It is an honor to be nominated for Education Director on IDSA’s Board of Directors. I consider myself a life-long educator and life-long learner. I believe my experience and ideas will resonate with educators and students at all stages of their ID careers.
I have taught at the high school level, developed ID summer camps, taught at an elite governor’s school, community workshops and museums. I have had the privilege of teaching ID at the university level since 2004 as a part-time and full-time lecturer, machine shop manager and now tenure-track assistant professor. As a university educator I have taught at all levels—from foundation programs to PhD advising—developing and coordinating undergraduate and graduate curriculum for future industrial designers, architects and biomedical engineers at Georgia Tech and Drexel University. I have a strong commitment to interdisciplinary collaboration and I firmly believe that design is at the center of innovation.
IDSA has a strong reputation as an organization with a tangible commitment to education through student chapters, local chapter outreach, District Design Conferences and Student Merit Awards. I am excited for the opportunity to be a part of that mission at an influential level. While issues related to curriculum development, student/industry engagement, professional preparation and networking must continue to be a part of the larger conversation, we also need to be inclusive of our evolving field and community. As education director, I want to make sure that we have targeted discussions that address the following four areas:
- Diversity and Inclusion. Addressing particularly industry representation by women and underrepresented minorities who frequently feel excluded from the wider design community, I would like to work with the Board and chapters to examine ways IDSA might address retention through outreach, mentorship and industry/campus engagement.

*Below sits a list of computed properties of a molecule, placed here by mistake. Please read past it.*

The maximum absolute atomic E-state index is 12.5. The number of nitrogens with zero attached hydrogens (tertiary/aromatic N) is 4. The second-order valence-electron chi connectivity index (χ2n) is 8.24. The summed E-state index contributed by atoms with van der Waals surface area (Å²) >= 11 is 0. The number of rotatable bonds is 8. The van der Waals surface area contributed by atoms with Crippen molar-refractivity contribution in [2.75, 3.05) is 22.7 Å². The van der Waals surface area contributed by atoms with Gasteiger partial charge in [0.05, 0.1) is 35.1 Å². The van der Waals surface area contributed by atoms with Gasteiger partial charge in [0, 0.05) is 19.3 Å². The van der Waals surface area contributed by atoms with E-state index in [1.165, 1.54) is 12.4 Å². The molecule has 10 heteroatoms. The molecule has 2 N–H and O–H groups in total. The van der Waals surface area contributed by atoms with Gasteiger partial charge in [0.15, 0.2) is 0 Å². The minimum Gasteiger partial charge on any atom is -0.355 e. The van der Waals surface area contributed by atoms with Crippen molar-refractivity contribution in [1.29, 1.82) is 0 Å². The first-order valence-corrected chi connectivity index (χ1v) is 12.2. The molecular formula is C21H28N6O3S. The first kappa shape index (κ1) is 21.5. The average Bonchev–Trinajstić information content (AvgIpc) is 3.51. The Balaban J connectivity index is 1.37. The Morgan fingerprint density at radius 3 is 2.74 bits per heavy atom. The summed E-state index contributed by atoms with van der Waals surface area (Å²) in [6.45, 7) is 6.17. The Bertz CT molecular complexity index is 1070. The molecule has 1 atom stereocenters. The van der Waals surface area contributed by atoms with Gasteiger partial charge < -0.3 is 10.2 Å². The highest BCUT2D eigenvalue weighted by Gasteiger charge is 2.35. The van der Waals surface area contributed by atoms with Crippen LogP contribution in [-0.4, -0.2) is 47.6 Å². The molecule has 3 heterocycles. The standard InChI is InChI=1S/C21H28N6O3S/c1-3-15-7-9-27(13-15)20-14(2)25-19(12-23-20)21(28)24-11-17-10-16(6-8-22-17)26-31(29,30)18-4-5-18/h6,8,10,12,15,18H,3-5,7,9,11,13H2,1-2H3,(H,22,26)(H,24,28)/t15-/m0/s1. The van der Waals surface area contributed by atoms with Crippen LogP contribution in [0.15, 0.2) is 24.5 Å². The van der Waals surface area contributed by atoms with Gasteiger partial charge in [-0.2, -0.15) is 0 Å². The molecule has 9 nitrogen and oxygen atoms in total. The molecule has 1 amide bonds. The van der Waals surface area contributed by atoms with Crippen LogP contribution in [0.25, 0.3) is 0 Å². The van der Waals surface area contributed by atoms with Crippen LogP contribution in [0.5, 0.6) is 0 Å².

- K-12 Outreach. How might professional chapters and student chapters make ID more visible to their local K-12 communities? Let’s examine and enact methods and strategies to promote ID earlier in the K-12 pipeline. If we treat design and problem solving as a basic literacy, we can nurture skilled thinkers and makers to grow our profession. Schools are already attempting this through STEM education, but we need to be sure that design is part of the equation.
- Ethics. As the discipline of ID evolves and new technologies get more exciting, we need to reexamine our commitment to the ethical implications of our profession. How do we engage students, faculty and professionals in meaningful critical thinking about design’s impact on the environment and society that goes beyond greenwashing? How does this manifest in curriculum and continuing education?
- Academic Journal. Assemble an exploratory committee to investigate the creation of a peer-reviewed academic journal of industrial design as a repository of ID research, scholarship, case studies and best practices. The committee would look into feasibility, format, funding and standards.